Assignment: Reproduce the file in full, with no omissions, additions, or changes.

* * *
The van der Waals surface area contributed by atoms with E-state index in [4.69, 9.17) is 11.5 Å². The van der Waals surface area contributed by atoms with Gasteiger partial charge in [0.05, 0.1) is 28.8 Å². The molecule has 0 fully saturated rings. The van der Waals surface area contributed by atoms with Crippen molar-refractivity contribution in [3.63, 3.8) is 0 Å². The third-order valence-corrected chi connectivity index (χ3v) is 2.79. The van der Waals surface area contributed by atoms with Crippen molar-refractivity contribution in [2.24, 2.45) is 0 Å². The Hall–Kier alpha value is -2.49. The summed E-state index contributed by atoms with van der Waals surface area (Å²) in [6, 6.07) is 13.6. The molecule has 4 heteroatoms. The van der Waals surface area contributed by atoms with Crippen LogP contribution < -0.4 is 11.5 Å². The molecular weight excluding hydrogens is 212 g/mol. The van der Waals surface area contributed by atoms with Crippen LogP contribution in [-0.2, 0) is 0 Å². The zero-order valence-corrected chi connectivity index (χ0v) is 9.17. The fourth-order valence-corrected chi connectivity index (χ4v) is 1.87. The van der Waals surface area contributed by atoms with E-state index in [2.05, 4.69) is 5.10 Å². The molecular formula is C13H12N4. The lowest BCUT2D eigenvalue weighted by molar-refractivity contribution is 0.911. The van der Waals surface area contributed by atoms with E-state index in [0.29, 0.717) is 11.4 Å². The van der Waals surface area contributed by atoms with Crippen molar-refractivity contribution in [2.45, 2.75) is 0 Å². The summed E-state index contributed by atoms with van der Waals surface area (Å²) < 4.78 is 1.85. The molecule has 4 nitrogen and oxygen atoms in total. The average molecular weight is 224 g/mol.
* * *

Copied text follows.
The van der Waals surface area contributed by atoms with E-state index in [4.69, 9.17) is 11.5 Å². The van der Waals surface area contributed by atoms with Gasteiger partial charge in [0.05, 0.1) is 28.8 Å². The molecule has 0 fully saturated rings. The van der Waals surface area contributed by atoms with Crippen molar-refractivity contribution in [3.63, 3.8) is 0 Å². The third-order valence-corrected chi connectivity index (χ3v) is 2.79. The van der Waals surface area contributed by atoms with Crippen molar-refractivity contribution in [2.24, 2.45) is 0 Å². The Hall–Kier alpha value is -2.49. The summed E-state index contributed by atoms with van der Waals surface area (Å²) in [6, 6.07) is 13.6. The molecule has 4 heteroatoms. The van der Waals surface area contributed by atoms with Crippen LogP contribution < -0.4 is 11.5 Å². The molecular weight excluding hydrogens is 212 g/mol. The van der Waals surface area contributed by atoms with Crippen LogP contribution in [-0.2, 0) is 0 Å². The zero-order valence-corrected chi connectivity index (χ0v) is 9.17. The fourth-order valence-corrected chi connectivity index (χ4v) is 1.87. The van der Waals surface area contributed by atoms with E-state index in [2.05, 4.69) is 5.10 Å². The molecular formula is C13H12N4. The lowest BCUT2D eigenvalue weighted by molar-refractivity contribution is 0.911. The van der Waals surface area contributed by atoms with E-state index in [0.29, 0.717) is 11.4 Å². The van der Waals surface area contributed by atoms with Crippen molar-refractivity contribution in [2.45, 2.75) is 0 Å². The summed E-state index contributed by atoms with van der Waals surface area (Å²) < 4.78 is 1.85. The molecule has 4 nitrogen and oxygen atoms in total. The average molecular weight is 224 g/mol.